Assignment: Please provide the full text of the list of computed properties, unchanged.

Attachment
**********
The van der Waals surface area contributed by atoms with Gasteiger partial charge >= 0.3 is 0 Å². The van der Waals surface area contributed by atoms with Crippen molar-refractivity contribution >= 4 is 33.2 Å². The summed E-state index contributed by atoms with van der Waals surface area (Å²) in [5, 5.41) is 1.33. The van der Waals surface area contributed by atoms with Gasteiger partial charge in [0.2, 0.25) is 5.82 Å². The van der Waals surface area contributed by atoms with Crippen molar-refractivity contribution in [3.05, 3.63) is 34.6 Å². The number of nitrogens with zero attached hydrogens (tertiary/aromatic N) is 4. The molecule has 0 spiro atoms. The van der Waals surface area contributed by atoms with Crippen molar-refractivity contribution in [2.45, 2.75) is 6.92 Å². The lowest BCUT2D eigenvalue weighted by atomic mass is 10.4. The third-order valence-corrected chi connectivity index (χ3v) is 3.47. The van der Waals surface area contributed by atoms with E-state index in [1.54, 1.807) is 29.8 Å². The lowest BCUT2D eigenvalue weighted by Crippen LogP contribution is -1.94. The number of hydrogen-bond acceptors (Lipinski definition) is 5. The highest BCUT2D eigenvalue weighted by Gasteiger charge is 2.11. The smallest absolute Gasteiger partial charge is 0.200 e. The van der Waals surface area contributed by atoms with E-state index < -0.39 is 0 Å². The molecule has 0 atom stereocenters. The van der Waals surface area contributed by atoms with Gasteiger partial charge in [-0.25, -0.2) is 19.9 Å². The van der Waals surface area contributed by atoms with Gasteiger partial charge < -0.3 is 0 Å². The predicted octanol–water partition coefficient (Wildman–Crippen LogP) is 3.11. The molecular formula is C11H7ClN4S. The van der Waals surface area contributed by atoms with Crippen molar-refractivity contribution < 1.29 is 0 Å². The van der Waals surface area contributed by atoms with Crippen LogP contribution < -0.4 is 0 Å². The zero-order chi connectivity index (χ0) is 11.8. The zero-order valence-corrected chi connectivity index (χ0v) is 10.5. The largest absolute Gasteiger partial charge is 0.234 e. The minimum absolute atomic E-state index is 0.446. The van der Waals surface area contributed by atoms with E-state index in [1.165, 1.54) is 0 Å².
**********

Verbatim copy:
The van der Waals surface area contributed by atoms with Gasteiger partial charge >= 0.3 is 0 Å². The van der Waals surface area contributed by atoms with Crippen molar-refractivity contribution >= 4 is 33.2 Å². The summed E-state index contributed by atoms with van der Waals surface area (Å²) in [5, 5.41) is 1.33. The van der Waals surface area contributed by atoms with Gasteiger partial charge in [0.2, 0.25) is 5.82 Å². The van der Waals surface area contributed by atoms with Crippen molar-refractivity contribution in [3.05, 3.63) is 34.6 Å². The number of nitrogens with zero attached hydrogens (tertiary/aromatic N) is 4. The molecule has 0 spiro atoms. The van der Waals surface area contributed by atoms with Crippen molar-refractivity contribution in [2.45, 2.75) is 6.92 Å². The lowest BCUT2D eigenvalue weighted by atomic mass is 10.4. The third-order valence-corrected chi connectivity index (χ3v) is 3.47. The van der Waals surface area contributed by atoms with E-state index in [1.54, 1.807) is 29.8 Å². The lowest BCUT2D eigenvalue weighted by Crippen LogP contribution is -1.94. The number of hydrogen-bond acceptors (Lipinski definition) is 5. The highest BCUT2D eigenvalue weighted by Gasteiger charge is 2.11. The smallest absolute Gasteiger partial charge is 0.200 e. The van der Waals surface area contributed by atoms with E-state index < -0.39 is 0 Å². The molecule has 0 atom stereocenters. The van der Waals surface area contributed by atoms with Gasteiger partial charge in [-0.25, -0.2) is 19.9 Å². The van der Waals surface area contributed by atoms with Gasteiger partial charge < -0.3 is 0 Å². The predicted octanol–water partition coefficient (Wildman–Crippen LogP) is 3.11. The molecular formula is C11H7ClN4S. The van der Waals surface area contributed by atoms with Crippen molar-refractivity contribution < 1.29 is 0 Å². The van der Waals surface area contributed by atoms with Crippen LogP contribution < -0.4 is 0 Å². The zero-order chi connectivity index (χ0) is 11.8. The zero-order valence-corrected chi connectivity index (χ0v) is 10.5. The largest absolute Gasteiger partial charge is 0.234 e. The minimum absolute atomic E-state index is 0.446. The van der Waals surface area contributed by atoms with E-state index in [1.165, 1.54) is 0 Å².